Dust and Sweat and Blood


By Mark E. Smith

Someone asked me what the hardest part of my career has been? I didn’t have to think twice: Learning to embrace criticism.

Whenever we put ourselves in the public eye, even on a small scale, criticism flies at us. I once read a scathing criticism about Mother Teresa. Why would anyone ever criticize Mother Teresa?

I would have never imagined 25 years ago when I published my first piece in Sports ‘N’ Spokes magazine about racing wheelchair technology that readers would send letters to the editor criticizing me. But, they did. I remember the next month’s issue where a Canadian racer lunched a personal attack on me in the Letters to the Editor section. It hurt and made me second guess myself, not as a writer, but as a person. Then I wrote a piece in New Mobility about the goal of equal rights for those with disabilities, and I again was shocked by the hate mail. By 1995, when my childhood autobiography was published – as wholesome as writing gets – I wasn’t surprised but disappointed at the strangers who didn’t attack the book, but me personally.

With my work becoming so visible online since the late 1990s, and my career and public persona growing exponentially ever since, public ridicule and criticism is something I’ve faced on a daily basis for two decades now. It’s weird turning on your computer each day, seeing complete strangers hating you. But, it goes with the territory of being in the public light.

What’s intriguing about criticism, however, is that it’s by no means limited to those of us in public roles. In fact, among the most painful forms of criticism can come from those closest to us, those who profess to care about us – spouses, parents, siblings. I know because I’ve been there, too.

I recently received an unsettling phone call from a 22-year-old college student with cerebral palsy. He’s striving to graduate college and build a life for himself, but his dad gives him no support, just criticism. I could relate on an eerie level because I was in almost his exact situation, where my estranged father went out of his way several times to lash out at me, mocking me for pursuing my education, criticizing me for “thinking I was better than everybody else because I was going to college.” Sure, it stung, but by that point I couldn’t put any credence in my father whose track record was a tenth-grade education, a walk-away father and an unemployed, life-long alcoholic.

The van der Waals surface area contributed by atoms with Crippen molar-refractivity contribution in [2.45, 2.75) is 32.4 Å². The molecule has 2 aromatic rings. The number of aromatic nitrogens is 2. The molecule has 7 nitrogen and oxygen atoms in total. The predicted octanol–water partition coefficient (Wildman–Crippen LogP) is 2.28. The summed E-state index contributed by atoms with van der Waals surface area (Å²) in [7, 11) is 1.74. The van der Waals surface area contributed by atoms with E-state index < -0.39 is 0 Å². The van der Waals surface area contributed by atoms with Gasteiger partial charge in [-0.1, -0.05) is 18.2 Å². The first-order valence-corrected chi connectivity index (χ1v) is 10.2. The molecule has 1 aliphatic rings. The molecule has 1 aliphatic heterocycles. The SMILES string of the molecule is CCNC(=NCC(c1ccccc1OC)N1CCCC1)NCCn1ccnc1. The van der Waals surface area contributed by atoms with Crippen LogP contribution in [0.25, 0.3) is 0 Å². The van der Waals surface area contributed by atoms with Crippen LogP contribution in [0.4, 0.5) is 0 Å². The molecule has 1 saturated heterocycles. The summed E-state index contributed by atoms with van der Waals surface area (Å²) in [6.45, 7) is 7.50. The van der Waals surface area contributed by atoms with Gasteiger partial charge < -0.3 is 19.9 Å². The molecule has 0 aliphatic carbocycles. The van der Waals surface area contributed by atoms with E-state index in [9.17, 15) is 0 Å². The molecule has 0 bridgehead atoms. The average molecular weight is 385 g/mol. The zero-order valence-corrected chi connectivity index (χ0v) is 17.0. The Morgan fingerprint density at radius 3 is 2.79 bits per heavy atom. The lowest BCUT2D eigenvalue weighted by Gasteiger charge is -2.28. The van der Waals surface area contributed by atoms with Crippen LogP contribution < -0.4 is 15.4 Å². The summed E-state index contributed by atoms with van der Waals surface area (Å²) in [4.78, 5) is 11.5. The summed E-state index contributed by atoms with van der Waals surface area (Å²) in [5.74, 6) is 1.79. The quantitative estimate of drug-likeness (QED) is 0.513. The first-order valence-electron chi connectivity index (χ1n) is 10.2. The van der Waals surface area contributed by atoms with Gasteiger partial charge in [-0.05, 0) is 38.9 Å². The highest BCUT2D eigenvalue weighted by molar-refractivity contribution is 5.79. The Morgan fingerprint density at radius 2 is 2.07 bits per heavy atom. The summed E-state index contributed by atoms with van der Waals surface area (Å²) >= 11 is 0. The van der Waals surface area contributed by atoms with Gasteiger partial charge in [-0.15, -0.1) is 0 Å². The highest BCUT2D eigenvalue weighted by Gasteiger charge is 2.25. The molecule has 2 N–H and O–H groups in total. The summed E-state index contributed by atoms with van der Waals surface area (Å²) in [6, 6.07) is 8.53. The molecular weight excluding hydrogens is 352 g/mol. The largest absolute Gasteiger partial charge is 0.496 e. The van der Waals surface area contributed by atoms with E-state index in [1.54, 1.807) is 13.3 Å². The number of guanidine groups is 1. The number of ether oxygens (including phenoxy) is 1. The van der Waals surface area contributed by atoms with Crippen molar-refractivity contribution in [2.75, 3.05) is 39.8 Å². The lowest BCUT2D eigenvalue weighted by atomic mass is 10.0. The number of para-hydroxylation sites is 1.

And, that’s the pattern of critics: typically they’re the last people who should criticize anyone. From my public career to my personal life, I’ve never had anyone doing what I do criticize me. It’s always those not doing who criticize. Among the best quotes on this topic is President Theodore Roosevelt’s excerpt from a 1910 speech:

It is not the critic who counts; not the man who points out how the strong man stumbles, or where the doer of deeds could have done them better. The credit belongs to the man who is actually in the arena, whose face is marred by dust and sweat and blood; who strives valiantly; who errs, who comes short again and again, because there is no effort without error and shortcoming; but who does actually strive to do the deeds; who knows great enthusiasms, the great devotions; who spends himself in a worthy cause; who at the best knows in the end the triumph of high achievement, and who at the worst, if he fails, at least fails while daring greatly, so that his place shall never be with those cold and timid souls who neither know victory nor defeat.

Researcher and lecturer, Brene Brown, expands upon this, noting, “If you place yourself in the arena, you’re going to get your ass kicked. But, those not in the arena, who aren’t getting their asses kicked with us, have no right to judge. …Take your seats and be quiet.”

From Roosevelt to Brown, I wholeheartedly agree. We can’t put credence in armchair quarterbacks. If you’re on the field with me, taking blows, marred by dust and sweat and blood, I’ll give you due credibility. However, I can’t take beer-belly, armchair quarterbacks seriously – they invest nothing of themselves. If you criticize me, I will hear you out of decency, but I’ve learned that if I truly believe in what I’m doing – and I do – criticism may still feel lousy, but it doesn’t change my inspired path. Some are satisfied by watching and criticizing, but I’m busy doing.

Let us live boldly in the arena, and as the seated critics shout – too cowardly to be in the arena taking blows with us – use it as validation that we’re doing everything right and getting stronger all the time, thriving on being marred in dust and sweat and blood. It takes nothing to be a critic; it takes everything to strive to make a difference. See, the ultimate strength isn’t in ignoring your critics; rather, the ultimate strength is in having the courage to continue moving your life and career forward regardless of what they say.


No Farther Than Ourselves

By Mark E. Smith